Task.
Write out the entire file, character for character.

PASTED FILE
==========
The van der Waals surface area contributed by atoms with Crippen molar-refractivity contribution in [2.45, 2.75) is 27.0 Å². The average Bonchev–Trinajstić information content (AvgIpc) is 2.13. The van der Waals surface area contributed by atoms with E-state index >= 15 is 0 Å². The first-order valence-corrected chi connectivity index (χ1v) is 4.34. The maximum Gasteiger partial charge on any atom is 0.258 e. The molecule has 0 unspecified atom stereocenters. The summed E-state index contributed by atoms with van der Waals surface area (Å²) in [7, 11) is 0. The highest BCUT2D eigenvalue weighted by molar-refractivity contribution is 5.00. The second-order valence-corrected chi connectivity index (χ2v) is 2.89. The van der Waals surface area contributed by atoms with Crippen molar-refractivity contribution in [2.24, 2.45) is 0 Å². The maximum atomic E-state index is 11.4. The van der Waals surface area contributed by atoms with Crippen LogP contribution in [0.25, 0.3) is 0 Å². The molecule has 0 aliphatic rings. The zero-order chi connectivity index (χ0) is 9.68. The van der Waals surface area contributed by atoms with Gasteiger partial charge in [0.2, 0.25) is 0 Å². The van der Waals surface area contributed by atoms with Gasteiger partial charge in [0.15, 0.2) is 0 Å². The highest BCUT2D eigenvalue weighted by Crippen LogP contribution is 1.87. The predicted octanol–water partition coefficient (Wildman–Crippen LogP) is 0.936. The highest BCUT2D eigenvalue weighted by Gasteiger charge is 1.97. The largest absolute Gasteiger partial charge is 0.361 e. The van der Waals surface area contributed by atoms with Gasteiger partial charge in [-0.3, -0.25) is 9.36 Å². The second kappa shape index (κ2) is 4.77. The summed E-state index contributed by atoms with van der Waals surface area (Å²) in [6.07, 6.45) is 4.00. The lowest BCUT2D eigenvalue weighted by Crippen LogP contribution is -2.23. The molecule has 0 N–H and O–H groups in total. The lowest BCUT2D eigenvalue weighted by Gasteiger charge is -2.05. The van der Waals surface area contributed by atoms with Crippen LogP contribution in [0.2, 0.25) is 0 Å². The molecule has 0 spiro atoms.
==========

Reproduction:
The van der Waals surface area contributed by atoms with Crippen molar-refractivity contribution in [2.45, 2.75) is 27.0 Å². The average Bonchev–Trinajstić information content (AvgIpc) is 2.13. The van der Waals surface area contributed by atoms with E-state index >= 15 is 0 Å². The first-order valence-corrected chi connectivity index (χ1v) is 4.34. The maximum Gasteiger partial charge on any atom is 0.258 e. The molecule has 0 unspecified atom stereocenters. The summed E-state index contributed by atoms with van der Waals surface area (Å²) in [7, 11) is 0. The highest BCUT2D eigenvalue weighted by molar-refractivity contribution is 5.00. The second-order valence-corrected chi connectivity index (χ2v) is 2.89. The van der Waals surface area contributed by atoms with Crippen molar-refractivity contribution in [2.24, 2.45) is 0 Å². The maximum atomic E-state index is 11.4. The van der Waals surface area contributed by atoms with Crippen LogP contribution in [0.25, 0.3) is 0 Å². The molecule has 0 aliphatic rings. The zero-order chi connectivity index (χ0) is 9.68. The van der Waals surface area contributed by atoms with Gasteiger partial charge in [0.2, 0.25) is 0 Å². The van der Waals surface area contributed by atoms with Gasteiger partial charge in [0.15, 0.2) is 0 Å². The highest BCUT2D eigenvalue weighted by Crippen LogP contribution is 1.87. The predicted octanol–water partition coefficient (Wildman–Crippen LogP) is 0.936. The highest BCUT2D eigenvalue weighted by Gasteiger charge is 1.97. The largest absolute Gasteiger partial charge is 0.361 e. The van der Waals surface area contributed by atoms with Gasteiger partial charge in [-0.3, -0.25) is 9.36 Å². The second kappa shape index (κ2) is 4.77. The summed E-state index contributed by atoms with van der Waals surface area (Å²) in [6.07, 6.45) is 4.00. The lowest BCUT2D eigenvalue weighted by Crippen LogP contribution is -2.23. The molecule has 0 N–H and O–H groups in total. The lowest BCUT2D eigenvalue weighted by Gasteiger charge is -2.05. The van der Waals surface area contributed by atoms with Crippen LogP contribution in [0.2, 0.25) is 0 Å². The molecule has 0 spiro atoms.